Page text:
Arepas 2.0

image (11)I like to look at my site statistics from time to time. My absolute favorite is seeing what Google searches people use to get to the blog. My top two favorite searches are:

1. Demon pig

2. Pig excited about funnel cake

But the most popular searches are some variation on “Puerto Rican arepas recipe.” When I was searching out recipes, I had a really difficult time finding Puerto Rican specific recipes and so I’m glad that I might be able to help others find what they’re looking for. But, it also shows me that I should get back to testing recipes so I can find a perfect recipe. So here is my second attempt.

I wasn’t sure where I wanted to go after my first attempt. If you haven’t read it, you can find it here. So I did some searching and I found an email my dad sent me in 2010. So you can see, I’ve been thinking about this for a looooong time. This recipe is almost totally different from what I did before, so I thought I’d give it a whirl.

The pocket!!

The pocket!!

Here are the pros: I got the arepas to puff up and have pockets. They were so easy to stuff with rice and beans! Ryan actually deserves all the credit for the pockets existing. I was kneading the dough into the shape I wanted them to be and then frying them. My way, the dough was coming out like deep-fried bread rolls and were completely thick and dense in the inside. Ryan suggested I use less dough then use a rolling pin to shape the dough to the diameter I wanted (about the size of my hand). Then when we put it into the fryer they puffed up to exactly the size I wanted and I squealed with glee. So now I want to know, if I had done this the first time and kneaded the dough for longer and into thinner patties, would I have gotten pockets?

The con is that I felt like the consistency was too much like bread. It wasn’t quite the like the fried dough I remembered. I though the my first arepas were closer in texture to my grandmother’s arepa.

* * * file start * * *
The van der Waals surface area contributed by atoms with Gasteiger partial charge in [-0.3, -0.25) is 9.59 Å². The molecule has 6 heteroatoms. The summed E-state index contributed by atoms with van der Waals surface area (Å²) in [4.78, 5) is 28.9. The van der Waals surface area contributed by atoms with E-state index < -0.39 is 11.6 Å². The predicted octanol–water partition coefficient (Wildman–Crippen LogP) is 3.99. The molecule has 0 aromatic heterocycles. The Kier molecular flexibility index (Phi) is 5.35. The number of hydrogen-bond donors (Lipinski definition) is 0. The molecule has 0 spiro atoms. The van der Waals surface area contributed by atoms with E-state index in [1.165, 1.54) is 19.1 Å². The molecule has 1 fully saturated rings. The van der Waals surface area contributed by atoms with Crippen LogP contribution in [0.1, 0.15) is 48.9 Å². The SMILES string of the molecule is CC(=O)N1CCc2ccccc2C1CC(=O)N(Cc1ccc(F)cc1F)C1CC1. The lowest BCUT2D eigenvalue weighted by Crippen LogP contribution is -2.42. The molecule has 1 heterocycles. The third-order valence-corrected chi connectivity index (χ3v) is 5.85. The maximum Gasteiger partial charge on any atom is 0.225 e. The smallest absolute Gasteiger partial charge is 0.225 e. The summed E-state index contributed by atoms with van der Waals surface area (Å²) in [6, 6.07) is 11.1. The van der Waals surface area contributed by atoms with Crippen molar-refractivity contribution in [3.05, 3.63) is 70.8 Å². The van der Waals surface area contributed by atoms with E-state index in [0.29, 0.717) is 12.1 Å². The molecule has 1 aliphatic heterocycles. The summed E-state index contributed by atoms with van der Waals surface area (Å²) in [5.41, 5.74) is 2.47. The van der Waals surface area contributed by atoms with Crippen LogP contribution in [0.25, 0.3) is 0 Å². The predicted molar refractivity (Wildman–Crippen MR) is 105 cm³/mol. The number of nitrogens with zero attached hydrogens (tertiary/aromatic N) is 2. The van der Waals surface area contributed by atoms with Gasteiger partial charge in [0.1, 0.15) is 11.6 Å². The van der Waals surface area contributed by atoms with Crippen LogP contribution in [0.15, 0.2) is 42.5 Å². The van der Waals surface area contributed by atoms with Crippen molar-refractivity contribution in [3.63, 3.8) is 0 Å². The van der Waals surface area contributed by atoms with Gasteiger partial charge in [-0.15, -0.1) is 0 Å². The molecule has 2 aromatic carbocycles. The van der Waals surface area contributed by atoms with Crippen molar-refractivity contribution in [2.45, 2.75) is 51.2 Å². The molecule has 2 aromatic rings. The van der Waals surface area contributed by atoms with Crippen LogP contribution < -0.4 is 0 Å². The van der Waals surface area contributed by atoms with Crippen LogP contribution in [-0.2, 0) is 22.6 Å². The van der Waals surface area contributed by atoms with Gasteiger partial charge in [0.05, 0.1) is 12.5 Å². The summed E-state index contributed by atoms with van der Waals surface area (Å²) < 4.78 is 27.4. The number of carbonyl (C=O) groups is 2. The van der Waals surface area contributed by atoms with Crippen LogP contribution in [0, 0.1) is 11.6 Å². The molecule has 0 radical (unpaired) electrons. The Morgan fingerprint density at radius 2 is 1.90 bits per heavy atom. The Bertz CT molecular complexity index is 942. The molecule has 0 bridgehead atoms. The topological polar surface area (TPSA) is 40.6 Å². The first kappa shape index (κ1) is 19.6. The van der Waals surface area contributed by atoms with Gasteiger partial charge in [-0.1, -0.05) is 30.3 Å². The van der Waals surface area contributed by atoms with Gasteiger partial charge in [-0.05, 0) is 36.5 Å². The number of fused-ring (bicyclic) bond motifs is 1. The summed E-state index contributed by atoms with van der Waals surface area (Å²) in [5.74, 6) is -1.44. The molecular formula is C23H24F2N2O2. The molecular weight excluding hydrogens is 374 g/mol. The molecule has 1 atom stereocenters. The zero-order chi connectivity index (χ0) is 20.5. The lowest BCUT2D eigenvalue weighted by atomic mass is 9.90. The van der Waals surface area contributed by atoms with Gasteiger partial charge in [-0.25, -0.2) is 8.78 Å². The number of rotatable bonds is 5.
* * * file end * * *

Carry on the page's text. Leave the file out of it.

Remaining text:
Now the problem with doing something totally different is that there are too many variables. What made it be different? Is it the self-rising flour vs all-purpose? Is it the added salt? The milk instead of water? Now I have to go back to the drawing board. I’m thinking arepas 3.0 will be this recipe but with all-purpose flour instead.

Anyway, I think I’m on to something. So for all you Google searchers out there, I hope this is what you’re looking for.


4 cups self-rising flour

1 tbsp baking soda

1 tsp salt

2 tbsp lard/shortening/butter ( I used shortening)

1 cup milk


1. Put the flour in a large bowl. Add salt and baking soda. Mix

2. Cut the lard/shortening/butter into the dry ingredients.

3. Make a hole in the middle of the flour mixture and pour in the milk.

4. Mix until everything is incorporated and you have dough that has the consistency of pizza dough. This is hard to do by hand or with a fork so you can also use a mixer with a dough hook set on low.

image (5)

5. Cover the bowl and let sit for 3 hours.

6. Knead the dough for a few minutes (about 3-5).

7. Take a golf ball size ball of dough. Using a rolling pin, roll the dough out to about 1/8″ thick and about 5-6″ wide.

8. Heat about 1″ of oil in a skillet until very hot. Or heat a deep fryer to 350°.

9. Place an arepa in the hot oil until it is golden brown. Then flip it and brown the other side. This takes about 2-3 minutes per side.

Look at that bubble!

Look at that bubble!

10. Remove from oil and drain on a paper towel.

11. Serve with rice and beans!

image (10)

2 spoonMessy Level: This is mildly messy. Mixing the dough takes a ton of work and if you do it by hand you are likely to have flour glob all over yourself and your counter. I tried mixing by hand, before I gave up and used the dough hook. I washed my hands of the dough and Ryan looked in the sink and was a little surprised to see yucky, lumpy, white clumps in the sink.  But that’s not so bad. Mostly using a lot of oil can lead to difficult clean up, but largely this is pretty straightforward to make and clean up. I hope you try it!


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